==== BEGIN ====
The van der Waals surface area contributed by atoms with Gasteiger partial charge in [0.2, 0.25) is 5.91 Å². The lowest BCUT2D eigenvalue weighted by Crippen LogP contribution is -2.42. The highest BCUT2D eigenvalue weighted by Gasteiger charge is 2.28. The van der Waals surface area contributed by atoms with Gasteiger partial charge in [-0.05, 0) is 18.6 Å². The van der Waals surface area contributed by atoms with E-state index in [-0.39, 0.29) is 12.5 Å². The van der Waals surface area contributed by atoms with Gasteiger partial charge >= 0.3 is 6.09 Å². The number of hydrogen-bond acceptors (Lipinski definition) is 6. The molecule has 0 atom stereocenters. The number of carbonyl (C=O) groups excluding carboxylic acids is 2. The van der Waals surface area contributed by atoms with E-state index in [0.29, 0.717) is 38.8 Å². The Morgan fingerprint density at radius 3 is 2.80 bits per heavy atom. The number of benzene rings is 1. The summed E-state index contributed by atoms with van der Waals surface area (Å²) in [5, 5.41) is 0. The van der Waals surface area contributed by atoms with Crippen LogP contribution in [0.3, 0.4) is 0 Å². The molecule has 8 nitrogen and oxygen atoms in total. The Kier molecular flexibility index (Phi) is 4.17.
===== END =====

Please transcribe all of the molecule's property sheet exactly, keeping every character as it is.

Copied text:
The van der Waals surface area contributed by atoms with Gasteiger partial charge in [0.2, 0.25) is 5.91 Å². The lowest BCUT2D eigenvalue weighted by Crippen LogP contribution is -2.42. The highest BCUT2D eigenvalue weighted by Gasteiger charge is 2.28. The van der Waals surface area contributed by atoms with Gasteiger partial charge in [-0.05, 0) is 18.6 Å². The van der Waals surface area contributed by atoms with E-state index in [-0.39, 0.29) is 12.5 Å². The van der Waals surface area contributed by atoms with Gasteiger partial charge >= 0.3 is 6.09 Å². The number of hydrogen-bond acceptors (Lipinski definition) is 6. The molecule has 0 atom stereocenters. The number of carbonyl (C=O) groups excluding carboxylic acids is 2. The van der Waals surface area contributed by atoms with E-state index in [0.29, 0.717) is 38.8 Å². The Morgan fingerprint density at radius 3 is 2.80 bits per heavy atom. The number of benzene rings is 1. The summed E-state index contributed by atoms with van der Waals surface area (Å²) in [5, 5.41) is 0. The van der Waals surface area contributed by atoms with Crippen LogP contribution in [0.3, 0.4) is 0 Å². The molecule has 8 nitrogen and oxygen atoms in total. The Kier molecular flexibility index (Phi) is 4.17.